In 1986, when I dropped out of my first attempt at grad school, my best friend Steve Charry was taking another stab at a bachelor's degree. We met during his first try at what I still call North Carolina School of the Arts despite its name change; another was at the University of Wisconsin; and he was trying again at Washington State University. (Baseball management kept luring him away.) I asked if he could use a roommate, and ended up in tiny Pullman on the Idaho border for four years. Thus he was responsible for my becoming a fan of WSU sports, and my love of the University of North Carolina Tar Heels rubbed off on him.
I moved on after he met his eventual wife, cutting down on our hangout time, and my working hours at WSU were cut back. Over the next 20 years we stayed close despite shifting around the country. I tried again and earned an M.A., while he continued to a Ph.D. from WSU and eventually became a history professor at Illinois Valley Community College. As long-distance phone charges dropped and cell phones took over, we got to the point of talking at least twice a game anytime we could both see UNC or WSU men's basketball games on TV.
An occasional topic of fantasy was what would happen if the two teams played each other. A fantasy it seemed: Not only do they play in different conferences on opposite coasts, UNC is among basketball's elite programs, and WSU is, shall we say, the opposite thereof.
Then WSU lured a former Wisconsin coach, Dick Bennett, out of retirement to put his unique system in place in Pullman. In an earlier post, I quoted an NHL coach saying you could quickly figure out the system of really good teams, while bad teams had none. In sports terms, this means the way the players arrange themselves on the court or ice, how they move, what they focus on, and so forth. Dick took the job on the understanding that his son, Tony, a respected small-college coach, would come along as assistant coach and take over when Dick re-retired.
Almost miraculously, it worked. WSU began to win games with a recognizable style of defense-oriented, slow, no-turnover play, despite having players of modest talent compared to the better-known programs they routinely beat. By 2007, with Tony now at the helm, WSU reached the national championship tournament fans call "March Madness." Steve and I were disappointed to see that the way the teams were placed in the brackets, WSU couldn't survive long enough for them to meet UNC. In 2008 both returned, and when the brackets came out, I was stunned to see that our fantasy could easily become real: if both teams won their first games, they would play each other in the second round.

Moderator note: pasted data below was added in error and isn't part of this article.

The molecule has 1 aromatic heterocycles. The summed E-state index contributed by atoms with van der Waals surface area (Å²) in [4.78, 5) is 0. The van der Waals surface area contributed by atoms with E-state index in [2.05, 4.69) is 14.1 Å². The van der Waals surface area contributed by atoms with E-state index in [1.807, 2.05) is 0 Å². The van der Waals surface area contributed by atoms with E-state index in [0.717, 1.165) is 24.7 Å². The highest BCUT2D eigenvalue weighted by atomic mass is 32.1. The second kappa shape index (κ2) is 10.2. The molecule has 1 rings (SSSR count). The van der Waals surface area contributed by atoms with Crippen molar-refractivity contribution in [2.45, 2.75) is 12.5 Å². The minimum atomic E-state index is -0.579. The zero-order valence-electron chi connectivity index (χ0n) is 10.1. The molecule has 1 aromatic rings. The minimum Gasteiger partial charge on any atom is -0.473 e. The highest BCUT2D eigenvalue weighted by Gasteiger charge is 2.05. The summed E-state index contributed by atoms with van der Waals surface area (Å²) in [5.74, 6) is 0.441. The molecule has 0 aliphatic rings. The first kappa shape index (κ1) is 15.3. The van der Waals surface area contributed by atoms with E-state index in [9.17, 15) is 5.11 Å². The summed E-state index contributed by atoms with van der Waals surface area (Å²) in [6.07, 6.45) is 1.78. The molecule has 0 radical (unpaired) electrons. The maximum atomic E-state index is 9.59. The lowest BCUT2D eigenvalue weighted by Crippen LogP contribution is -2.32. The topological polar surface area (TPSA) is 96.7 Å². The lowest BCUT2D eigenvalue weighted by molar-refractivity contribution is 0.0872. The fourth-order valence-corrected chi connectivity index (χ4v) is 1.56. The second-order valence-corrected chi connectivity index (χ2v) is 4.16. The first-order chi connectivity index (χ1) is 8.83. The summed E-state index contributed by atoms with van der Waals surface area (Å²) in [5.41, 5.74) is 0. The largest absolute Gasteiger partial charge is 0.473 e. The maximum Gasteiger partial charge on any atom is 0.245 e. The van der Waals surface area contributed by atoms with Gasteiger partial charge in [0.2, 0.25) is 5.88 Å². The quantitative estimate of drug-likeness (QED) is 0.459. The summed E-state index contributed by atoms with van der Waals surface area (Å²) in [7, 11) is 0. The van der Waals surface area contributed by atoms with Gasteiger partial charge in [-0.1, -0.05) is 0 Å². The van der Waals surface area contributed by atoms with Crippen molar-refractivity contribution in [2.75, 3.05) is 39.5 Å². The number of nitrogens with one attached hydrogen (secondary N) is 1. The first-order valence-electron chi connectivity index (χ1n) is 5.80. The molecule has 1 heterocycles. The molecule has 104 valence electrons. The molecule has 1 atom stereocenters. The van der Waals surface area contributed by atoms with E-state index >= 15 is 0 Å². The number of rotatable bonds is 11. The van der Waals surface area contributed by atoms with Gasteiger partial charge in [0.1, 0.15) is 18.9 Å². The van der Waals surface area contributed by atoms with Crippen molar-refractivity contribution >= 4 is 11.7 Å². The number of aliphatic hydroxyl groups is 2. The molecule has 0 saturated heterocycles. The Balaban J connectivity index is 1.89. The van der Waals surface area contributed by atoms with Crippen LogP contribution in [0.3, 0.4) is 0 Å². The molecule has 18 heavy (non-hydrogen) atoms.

Steve didn't know. He was in a coma, felled by a stroke at 49 a few days earlier.
Soon we learned his case was hopeless, and his wife made the hard but correct decision to take him off life support. At his memorial service a week later, during my eulogy, I told the story I just told you. And I asked everyone to watch at least a little of the UNC-WSU game scheduled for… that night. Had this been a movie, WSU would have won. But the Bennett system ran into too much talent within another extremely successful system, and UNC moved on easily.
Last season I missed about half the games on TV. It was just too painful to watch knowing I would not be hearing from Steve. Fortunately I adjusted in time to watch Carolina win the national championship. At season’s end Tony Bennett left WSU, and in a double whammy for me, took the job at the University of Virginia, a team in Carolina's conference. I knew this was bad news for the rest of the league.
When those two teams played a couple weeks ago, I was more apprehensive than most UNC fans. The Tar Heels are struggling this year, having lost four key players to the NBA. Although I would not dare tell Coach Roy Williams how to coach basketball, I know something about teams, and he knows his hyper-talented freshmen have not bought into his system. My only hope before the game was that Virginia's players had not yet bought into "Bennett Ball." They had. They beat Carolina soundly, 75-60.
Steve would not have been surprised. One team accepted a way of doing things which had worked for other teams in the past. The other has not. The Virginia players did so despite having to radically change the way they interacted with each other. And this is the moral of the story for business people. There are a number of systems for running a team. Even the least cost-effective is better than having no system at all. But few teams I have encountered, probably fewer than 10%, have adopted a significant portion of any of these systems.
Whether you are competing against other companies or only against your own past performance, Bennett Ball teaches you what can happen when you drop some ego and invest some effort. As for Steve Charry, his story teaches you to drop everything else and find the problem if your blood pressure is north of 200. Maybe it would have made no difference, but I think he would agree with the advice nonetheless. He left a wife, three children, parents, a sister, many respectful colleagues, and a wounded best friend who will never fully heal.